Inside the print_even() function, we have a nested function find_even() which receives a number as the argument and returns True if the passed number is even, else returns False. In this program, the nested function thus works as a helper function which just checks if the passed number is even and is not affected by any other code or variable inside the outer print_even() function.

Another use case of nested functions can be seen from the following example.

def get_factorial(num):

def factorial(num):
if num == 0 or num == 1:
return 1
else:
return num * factorial(num - 1)

if not isinstance(num, int):
raise TypeError("Failed! The value must be a number")

if num < 0:
raise ValueError("Failed! The number must be non-negative")

return factorial(num)

print(get_factorial(5))

120

In the above example, the get_factorial() function takes a number as argument and returns the factorial of that number. Inside the get_factorial() function, we are doing some error handling, in which we are raising the TypeError exception if the passed number is not an integer and the ValueError exception is the passed number is less than 0 (You can learn about raising exceptions from this chapter). If no exception is thrown in both the checks, then the nested function named factorial() is called which returns the factorial of the number.

Now suppose if the code for both error handling and factorial calculation was written in the get_factorial() function without using the nested function factorial(), the complexity of the code inside get_factorial() would have increased.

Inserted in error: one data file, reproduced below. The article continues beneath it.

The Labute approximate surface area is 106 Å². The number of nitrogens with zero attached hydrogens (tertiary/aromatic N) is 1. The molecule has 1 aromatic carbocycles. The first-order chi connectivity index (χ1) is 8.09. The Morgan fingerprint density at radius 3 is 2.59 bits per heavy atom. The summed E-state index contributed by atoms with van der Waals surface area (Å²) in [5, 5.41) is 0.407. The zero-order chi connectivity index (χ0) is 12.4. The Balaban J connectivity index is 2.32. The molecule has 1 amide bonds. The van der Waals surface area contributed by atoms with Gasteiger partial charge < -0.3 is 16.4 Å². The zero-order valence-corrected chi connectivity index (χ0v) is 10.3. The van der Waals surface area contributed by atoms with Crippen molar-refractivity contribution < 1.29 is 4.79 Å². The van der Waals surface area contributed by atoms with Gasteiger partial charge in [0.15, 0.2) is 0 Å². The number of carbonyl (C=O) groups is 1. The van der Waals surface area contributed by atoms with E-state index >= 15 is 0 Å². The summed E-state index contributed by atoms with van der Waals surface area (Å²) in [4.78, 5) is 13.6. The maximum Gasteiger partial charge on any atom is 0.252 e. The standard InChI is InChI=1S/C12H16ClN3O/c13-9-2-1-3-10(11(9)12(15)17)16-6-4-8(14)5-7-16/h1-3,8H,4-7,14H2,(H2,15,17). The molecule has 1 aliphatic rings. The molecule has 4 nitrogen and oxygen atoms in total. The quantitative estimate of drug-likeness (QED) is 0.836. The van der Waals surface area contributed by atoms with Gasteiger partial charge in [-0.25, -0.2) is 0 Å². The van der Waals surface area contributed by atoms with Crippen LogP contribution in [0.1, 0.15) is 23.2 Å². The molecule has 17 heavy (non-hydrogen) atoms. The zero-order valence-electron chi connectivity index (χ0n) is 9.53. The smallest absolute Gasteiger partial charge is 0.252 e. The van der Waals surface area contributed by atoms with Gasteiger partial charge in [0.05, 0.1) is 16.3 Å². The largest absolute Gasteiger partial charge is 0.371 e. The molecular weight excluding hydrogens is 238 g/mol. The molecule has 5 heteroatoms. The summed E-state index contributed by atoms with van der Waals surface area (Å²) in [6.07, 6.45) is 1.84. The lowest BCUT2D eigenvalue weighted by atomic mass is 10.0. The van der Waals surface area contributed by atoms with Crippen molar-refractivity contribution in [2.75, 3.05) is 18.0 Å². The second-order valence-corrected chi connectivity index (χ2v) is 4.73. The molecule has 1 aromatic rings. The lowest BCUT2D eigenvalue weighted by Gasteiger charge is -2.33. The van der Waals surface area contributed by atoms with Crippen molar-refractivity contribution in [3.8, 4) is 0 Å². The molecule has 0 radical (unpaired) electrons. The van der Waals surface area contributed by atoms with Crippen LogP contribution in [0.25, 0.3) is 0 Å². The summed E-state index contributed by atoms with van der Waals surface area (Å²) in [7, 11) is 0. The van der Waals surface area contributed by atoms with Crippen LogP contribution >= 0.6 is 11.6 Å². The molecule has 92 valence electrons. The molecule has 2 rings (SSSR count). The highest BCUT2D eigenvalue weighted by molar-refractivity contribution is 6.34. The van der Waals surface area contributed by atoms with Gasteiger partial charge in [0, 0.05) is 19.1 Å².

So by now, you must have got an idea of when you can use nested functions to reduce the complexity of your functions. Let’s look at some more cases when nested functions can be used.

Sometimes we might want to prevent some function from being directly accessed from anywhere in your program. In that case, we can put that function (say f2()) as a nested function inside another function (say f1()). We know that a nested function can’t be accessed outside the function in which it is defined, and hence we won’t be able to access that function from other parts of the program anymore. In order to call the nested function f2(), we first will have to call its parent function f1() which will call f2() inside it. This hiding of some data or code (function in our case) is known as encapsulation.

#### But why would we encapsulate a function?

To answer that, let’s take a use case where we want to predict if a company will get profit or loss. Suppose we have a function which contains a logic that calculates the expected profit of a company. This logic might contain some information which we don’t want anyone to know. If we don’t want any other part of the program to directly access the logic in this function, we can put it as a nested function inside another function. Look at the following function structure.

def profit_or_loss():

def get_profit():
# calculates profit
return profit

if profit > 0:
return "Profit"
else:
return "Loss"

profit_or_loss()


Suppose get_profit() is the nested function with the logic that calculates and returns the expected profit, and profit_or_loss() is the function inside which it is encapsulated. Now, if the user wants to know if there will be profit or loss, then he/she will call the profit_or_loss() function. This function will call the get_profit() function to get the profit, and will return “Success” if the profit is positive, else returns “Loss”. In this way, no other part of the program is able to access the nested get_profit() function.

Nested functions are also used for creating closures. We will read about closures in Closures.

Now that you understand what nested functions are and where to use them, start including them in your programs wherever necessary.